Perhaps the clearest sign of a sea change in public acceptance of nuclear power was during the 2008 U. S. presidential campaign. During this campaign, the candidates of both major parties made clear their support for the use of nuclear power as part of the energy mix in America. Prior to this, such public support for nuclear power would often mark the end of a political career. Even before this, the company Areva began a national advertising campaign for nuclear power. This sea-change was also evident in the actions of many different companies within the energy industry, as they have submitted applications for 26 new reactors in the United States (Deutch, 2009). Prior to 2007, there had been no such proposals made for nearly 30 years.
The driving force behind this desire for more nuclear power is varied. For some it just represents the lesser of two evils (coal and nuclear), while for
others it represents a steady, clean, and relatively cheap source of energy; and of course there are those who remain opposed to nuclear power under any circumstances. Regardless, nuclear power does solve many of the problems associated with both fossil fuel and renewable energy sources, and presents a set of new problems. There are no emissions of any pollutants like there are with fossil fuels. The nuclear waste that is generated is completely contained and not released into the environment. It is the steadiest of all the sources of energy and is independent of weather (as well as, for the most part, of geography). New problems presented include the long-term storage of waste and the proliferation of nuclear weapons. Proponents of nuclear power say that these problems have been solved from a technological viewpoint, but just not acted upon for political purposes.
The reemergence of nuclear power has been decades in the making. Plant designs have been made more advanced and fail-safe than those of decades ago. Also, designs allow for faster construction, which reduces costs. But, perhaps most of all, nuclear power plants are cost-competitive, if not cheaper, than the full accounting of fossil fuel power plants. Because nuclear power is now viewed as cost-competitive, industry is now choosing to invest in this technology, and it appears that nuclear power will meet a larger portion of our electricity needs in the future.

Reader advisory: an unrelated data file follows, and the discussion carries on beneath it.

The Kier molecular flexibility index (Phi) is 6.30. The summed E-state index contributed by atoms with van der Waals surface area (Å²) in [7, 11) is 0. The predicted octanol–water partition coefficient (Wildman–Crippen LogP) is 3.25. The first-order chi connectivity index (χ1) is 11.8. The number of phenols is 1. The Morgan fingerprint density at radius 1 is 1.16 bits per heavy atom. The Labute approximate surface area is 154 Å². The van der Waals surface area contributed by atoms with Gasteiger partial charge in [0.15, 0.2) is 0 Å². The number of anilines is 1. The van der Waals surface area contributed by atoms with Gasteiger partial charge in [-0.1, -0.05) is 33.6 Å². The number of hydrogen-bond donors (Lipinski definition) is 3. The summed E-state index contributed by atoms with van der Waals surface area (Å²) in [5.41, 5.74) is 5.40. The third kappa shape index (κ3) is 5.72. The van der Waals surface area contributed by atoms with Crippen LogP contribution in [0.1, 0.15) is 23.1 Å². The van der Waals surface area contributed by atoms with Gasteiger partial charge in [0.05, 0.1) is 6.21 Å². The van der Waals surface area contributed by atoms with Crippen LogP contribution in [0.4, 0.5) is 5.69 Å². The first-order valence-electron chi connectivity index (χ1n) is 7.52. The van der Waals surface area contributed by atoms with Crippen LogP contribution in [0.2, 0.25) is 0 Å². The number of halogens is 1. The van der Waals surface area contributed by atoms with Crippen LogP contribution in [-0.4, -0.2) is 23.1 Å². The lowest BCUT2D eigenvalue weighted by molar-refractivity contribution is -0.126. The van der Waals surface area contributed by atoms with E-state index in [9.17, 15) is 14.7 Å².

In addition, nuclear power is viewed as a replacement for coal and natural gas electricity generation. Nuclear power plants now operate with a duty cycle of over 90 percent, which is much greater than any other type of power plant. They also run independent of weather conditions, making them ideal for base-load power. These factors have led to the rebirth of nuclear power, and time will tell how completely nuclear power will be embraced by society.
But nuclear power cannot be the single solution to our energy crisis, at least not in the form currently used in the United States. There is not enough uranium in the world to supply a vastly expanded use of nuclear power for a time period of a century or so. In order for uranium to be a lasting part of our energy mix, it will become necessary for the science of breeder reactors and reprocessing nuclear waste into new plutonium and thorium fuel to take precedent over the politics of not wanting to reprocess nuclear waste. This reprocessing of nuclear waste is sometimes called a “closed fuel cycle,” to indicate that fuel is used to make more fuel and not as much waste needs to be generated. Although other nations such as Japan, France, and Russia currently reprocess their nuclear waste, the United States has had a policy for over 30 years to not reprocess nuclear waste. This political policy was adopted in the hope of stopping the spread of nuclear weapons around the world. However, as is evidenced by North Korea, Pakistan, India, Israel, and South
Africa, this policy has failed. Many of the latest reactor designs being pursued internationally allow for the reprocessing of nuclear waste, so that nuclear power can provide energy for centuries more while reducing the amount of high-level waste that must be stored long-term.